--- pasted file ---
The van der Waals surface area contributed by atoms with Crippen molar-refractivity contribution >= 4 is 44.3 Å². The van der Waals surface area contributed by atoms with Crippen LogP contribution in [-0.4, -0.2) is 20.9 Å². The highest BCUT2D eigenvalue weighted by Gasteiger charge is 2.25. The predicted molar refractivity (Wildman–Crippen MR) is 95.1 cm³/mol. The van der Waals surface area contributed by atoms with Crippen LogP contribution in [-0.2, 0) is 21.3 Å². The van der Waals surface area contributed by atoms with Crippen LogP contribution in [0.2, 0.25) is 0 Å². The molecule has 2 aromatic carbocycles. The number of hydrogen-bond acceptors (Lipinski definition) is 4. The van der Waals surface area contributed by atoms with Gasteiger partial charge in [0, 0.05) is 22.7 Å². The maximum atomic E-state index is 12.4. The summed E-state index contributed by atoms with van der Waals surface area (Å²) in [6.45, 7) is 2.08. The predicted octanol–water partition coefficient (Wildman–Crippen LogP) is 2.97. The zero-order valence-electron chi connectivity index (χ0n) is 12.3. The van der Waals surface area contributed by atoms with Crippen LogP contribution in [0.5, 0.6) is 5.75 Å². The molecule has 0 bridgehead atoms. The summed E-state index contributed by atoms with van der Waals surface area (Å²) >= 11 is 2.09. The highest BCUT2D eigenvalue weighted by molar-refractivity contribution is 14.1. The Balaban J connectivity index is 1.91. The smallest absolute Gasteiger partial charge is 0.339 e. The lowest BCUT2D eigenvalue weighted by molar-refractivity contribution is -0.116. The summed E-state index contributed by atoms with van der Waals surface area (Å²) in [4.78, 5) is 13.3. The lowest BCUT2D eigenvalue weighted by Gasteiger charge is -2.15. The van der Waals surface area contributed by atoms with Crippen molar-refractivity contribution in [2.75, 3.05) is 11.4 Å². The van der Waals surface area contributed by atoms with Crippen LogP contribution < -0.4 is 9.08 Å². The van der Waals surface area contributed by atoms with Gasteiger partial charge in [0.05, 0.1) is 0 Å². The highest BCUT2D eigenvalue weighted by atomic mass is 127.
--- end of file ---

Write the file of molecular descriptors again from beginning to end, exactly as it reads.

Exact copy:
The van der Waals surface area contributed by atoms with Crippen molar-refractivity contribution >= 4 is 44.3 Å². The van der Waals surface area contributed by atoms with Crippen LogP contribution in [-0.4, -0.2) is 20.9 Å². The highest BCUT2D eigenvalue weighted by Gasteiger charge is 2.25. The predicted molar refractivity (Wildman–Crippen MR) is 95.1 cm³/mol. The van der Waals surface area contributed by atoms with Crippen LogP contribution in [-0.2, 0) is 21.3 Å². The van der Waals surface area contributed by atoms with Crippen LogP contribution in [0.2, 0.25) is 0 Å². The molecule has 2 aromatic carbocycles. The number of hydrogen-bond acceptors (Lipinski definition) is 4. The van der Waals surface area contributed by atoms with Gasteiger partial charge in [0, 0.05) is 22.7 Å². The maximum atomic E-state index is 12.4. The summed E-state index contributed by atoms with van der Waals surface area (Å²) in [6.45, 7) is 2.08. The predicted octanol–water partition coefficient (Wildman–Crippen LogP) is 2.97. The zero-order valence-electron chi connectivity index (χ0n) is 12.3. The van der Waals surface area contributed by atoms with Crippen LogP contribution in [0.5, 0.6) is 5.75 Å². The molecule has 0 bridgehead atoms. The summed E-state index contributed by atoms with van der Waals surface area (Å²) >= 11 is 2.09. The highest BCUT2D eigenvalue weighted by molar-refractivity contribution is 14.1. The Balaban J connectivity index is 1.91. The smallest absolute Gasteiger partial charge is 0.339 e. The lowest BCUT2D eigenvalue weighted by molar-refractivity contribution is -0.116. The summed E-state index contributed by atoms with van der Waals surface area (Å²) in [4.78, 5) is 13.3. The lowest BCUT2D eigenvalue weighted by Gasteiger charge is -2.15. The van der Waals surface area contributed by atoms with Crippen molar-refractivity contribution in [2.75, 3.05) is 11.4 Å². The van der Waals surface area contributed by atoms with Crippen LogP contribution < -0.4 is 9.08 Å². The van der Waals surface area contributed by atoms with Gasteiger partial charge in [0.05, 0.1) is 0 Å². The highest BCUT2D eigenvalue weighted by atomic mass is 127.